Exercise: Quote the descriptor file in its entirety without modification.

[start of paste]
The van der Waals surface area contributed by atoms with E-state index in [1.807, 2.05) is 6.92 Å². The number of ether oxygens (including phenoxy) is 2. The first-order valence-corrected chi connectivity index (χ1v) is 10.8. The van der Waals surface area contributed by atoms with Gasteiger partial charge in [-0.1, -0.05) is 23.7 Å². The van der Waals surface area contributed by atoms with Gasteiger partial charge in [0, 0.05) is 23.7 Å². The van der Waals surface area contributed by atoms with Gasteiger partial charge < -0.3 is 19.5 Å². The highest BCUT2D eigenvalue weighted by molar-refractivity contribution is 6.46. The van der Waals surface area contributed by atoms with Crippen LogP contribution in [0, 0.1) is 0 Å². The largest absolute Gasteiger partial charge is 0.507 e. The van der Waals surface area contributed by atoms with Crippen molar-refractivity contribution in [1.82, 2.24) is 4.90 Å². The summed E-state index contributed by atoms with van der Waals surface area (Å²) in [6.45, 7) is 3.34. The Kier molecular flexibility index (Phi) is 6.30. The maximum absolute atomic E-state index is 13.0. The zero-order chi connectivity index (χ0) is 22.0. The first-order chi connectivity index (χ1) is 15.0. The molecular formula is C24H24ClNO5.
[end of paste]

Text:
The van der Waals surface area contributed by atoms with E-state index in [1.807, 2.05) is 6.92 Å². The number of ether oxygens (including phenoxy) is 2. The first-order valence-corrected chi connectivity index (χ1v) is 10.8. The van der Waals surface area contributed by atoms with Gasteiger partial charge in [-0.1, -0.05) is 23.7 Å². The van der Waals surface area contributed by atoms with Gasteiger partial charge in [0, 0.05) is 23.7 Å². The van der Waals surface area contributed by atoms with Gasteiger partial charge < -0.3 is 19.5 Å². The highest BCUT2D eigenvalue weighted by molar-refractivity contribution is 6.46. The van der Waals surface area contributed by atoms with Crippen LogP contribution in [0, 0.1) is 0 Å². The largest absolute Gasteiger partial charge is 0.507 e. The van der Waals surface area contributed by atoms with Crippen molar-refractivity contribution in [1.82, 2.24) is 4.90 Å². The summed E-state index contributed by atoms with van der Waals surface area (Å²) in [6.45, 7) is 3.34. The Kier molecular flexibility index (Phi) is 6.30. The maximum absolute atomic E-state index is 13.0. The zero-order chi connectivity index (χ0) is 22.0. The first-order chi connectivity index (χ1) is 15.0. The molecular formula is C24H24ClNO5.